The Big Ten just got done with their meetings and much of the very online discussion has swirled around divisions as the NCAA simultaneously relaxed “restrictions for FBS football conference championship games.”
The Pac-12 immediately announced their intentions to move towards a Big 12-style conference game with the top two teams facing off, irrespective of the divisional alignment which will remain in place through this season.
Pac-12 commissioner George Kliavkoff, in statement: "Our goal is to place our two best teams in our Pac-12 football championship game, which we believe will provide our conference with the best opportunity to optimize CFP invitations and ultimately win national championships."— Nicole Auerbach (@NicoleAuerbach) May 18, 2022
If the Big Ten had this model throughout the entirety of its divisions, some notable changes would have been:
- 2012: Nebraska vs. Michigan due to States Ohio and Penn being ineligible and we can only hope the Wolverines could have administered a beatdown similar to what Wisconsin doled out
- 2016: Penn State vs. Ohio State which could have prevented Ohio State from making the College Football Playoff if they lost again to PSU
- 2021: Michigan vs. Ohio State which would have rendered Jim Harbaugh’s climactic moment meaningless with a rematch the following week
On the whole, there are not all that many changes without diving knee deep into tiebreaker rules and I don’t really have the energy.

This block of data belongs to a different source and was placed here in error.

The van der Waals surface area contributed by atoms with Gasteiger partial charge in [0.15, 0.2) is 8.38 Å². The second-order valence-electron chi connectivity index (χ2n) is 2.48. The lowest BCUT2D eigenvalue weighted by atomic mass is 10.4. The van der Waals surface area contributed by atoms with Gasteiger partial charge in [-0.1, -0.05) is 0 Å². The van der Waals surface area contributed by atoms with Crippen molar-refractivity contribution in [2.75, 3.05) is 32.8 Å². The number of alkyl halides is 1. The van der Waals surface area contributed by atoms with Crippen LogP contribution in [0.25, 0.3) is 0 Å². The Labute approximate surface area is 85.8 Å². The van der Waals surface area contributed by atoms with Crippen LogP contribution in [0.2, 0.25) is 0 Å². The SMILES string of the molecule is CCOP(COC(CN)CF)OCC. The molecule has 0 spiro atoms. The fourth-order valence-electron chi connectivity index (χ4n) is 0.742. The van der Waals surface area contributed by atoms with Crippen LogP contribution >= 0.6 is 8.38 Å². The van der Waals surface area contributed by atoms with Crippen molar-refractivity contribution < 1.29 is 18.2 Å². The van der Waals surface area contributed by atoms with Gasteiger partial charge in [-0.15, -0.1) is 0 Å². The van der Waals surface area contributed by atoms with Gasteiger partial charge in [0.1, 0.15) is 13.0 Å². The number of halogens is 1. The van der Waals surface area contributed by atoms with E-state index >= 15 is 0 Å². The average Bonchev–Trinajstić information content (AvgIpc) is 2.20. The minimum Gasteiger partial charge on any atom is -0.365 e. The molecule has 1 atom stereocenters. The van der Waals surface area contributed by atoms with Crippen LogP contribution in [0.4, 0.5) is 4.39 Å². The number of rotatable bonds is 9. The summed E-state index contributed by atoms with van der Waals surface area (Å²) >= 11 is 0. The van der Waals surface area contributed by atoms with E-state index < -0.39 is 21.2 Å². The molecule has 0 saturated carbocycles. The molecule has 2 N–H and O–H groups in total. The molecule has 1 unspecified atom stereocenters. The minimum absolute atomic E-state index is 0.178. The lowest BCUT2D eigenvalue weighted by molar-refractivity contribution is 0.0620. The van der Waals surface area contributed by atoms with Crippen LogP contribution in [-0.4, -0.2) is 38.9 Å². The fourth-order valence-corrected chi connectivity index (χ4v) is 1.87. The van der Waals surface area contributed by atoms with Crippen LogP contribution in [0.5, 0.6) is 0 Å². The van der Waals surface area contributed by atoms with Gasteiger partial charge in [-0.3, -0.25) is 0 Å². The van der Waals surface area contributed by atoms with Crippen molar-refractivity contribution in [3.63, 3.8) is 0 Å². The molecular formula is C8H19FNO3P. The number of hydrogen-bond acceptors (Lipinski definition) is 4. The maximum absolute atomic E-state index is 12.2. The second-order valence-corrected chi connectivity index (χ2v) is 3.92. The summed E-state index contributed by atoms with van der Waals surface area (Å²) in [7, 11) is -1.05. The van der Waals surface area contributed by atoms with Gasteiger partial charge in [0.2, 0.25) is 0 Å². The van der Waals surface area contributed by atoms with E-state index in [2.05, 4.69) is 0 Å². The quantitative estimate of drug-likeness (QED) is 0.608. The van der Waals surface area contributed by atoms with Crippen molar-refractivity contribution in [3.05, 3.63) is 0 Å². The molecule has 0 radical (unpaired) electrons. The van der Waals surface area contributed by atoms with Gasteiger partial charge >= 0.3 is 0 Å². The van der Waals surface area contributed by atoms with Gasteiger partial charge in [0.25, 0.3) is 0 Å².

Anyways, the discussion in the Big Ten seems to be leaning in some direction of shirking divisions and Scott Dochterman of The Athletic broke down the various factions: some want to protect rivalries at all cost (Iowa & Minnesota), some want nothing to do with rivalries (Penn State), some just want to make whatever change it is once (Illinois), most want to set the conference up for postseason success. Dochterman relented earlier today on his 3 + 5 idea (which is what the ACC voted into) breaking down rivalry games into two groups:
We're overthinking. Instead of divisions or protecting the exact number of foes, Big Ten should deem which rivalries are critical, keep those games and rotate the rest. Won't impact competitive balance.— Scott Dochterman (@ScottDochterman) May 18, 2022
Might be 3 for Iowa, 2 for Michigan, 0 for Maryland.https://t.co/MwUPEsScfU pic.twitter.com/gM0O8Myabu
I’ve long been in favor of the 3 + 5 and have my own preference for rivalries but his point above is fair: not everyone has the same number of mouths to feed. Borrowing from his list, most schools have two or more games which warrant protection. This is why I’m offering a 2 + 1 + 5 approach which would create a four-year lifecycle for Big Ten scheduling.
This is easy: we’re protecting rivalries. These teams are sorted by conference winning percentage since 2017.
Ohio St (93%): Michigan/Penn St
Wisconsin (71%): Minnesota/Nebraska
Michigan (70%): Ohio St/Michigan St
Penn St (62%): Ohio St/Michigan St
Iowa (62%): Minnesota/Nebraska
Michigan St (58%): Michigan/Penn St
Northwestern (52%): Illinois/Rutgers
Minnesota (49%): Wisconsin/Iowa
Purdue (48%): Indiana/Illinois
Indiana (35%): Purdue/Maryland
Nebraska (30%): Iowa/Wisconsin
Illinois (27%): Northwestern/Purdue
Maryland (27%): Rutgers/Indiana
Rutgers (18%): Maryland/Northwestern
There are some doozies (Northwestern/Rutgers) in there, and some left on the cutting room floor (Iowa/Wisconsin) but overall, we’re at an equitable set of permanent rivals. I do this simply because I cannot stomach an asymmetric amount of protected games.
This one is done by pairing teams who have had an equal amount of relative success. This is done to ensure as well as possible an inventory of exciting games for the regular season. They’d break down as such:
These would recalculate every four years to balance the schedules continuously.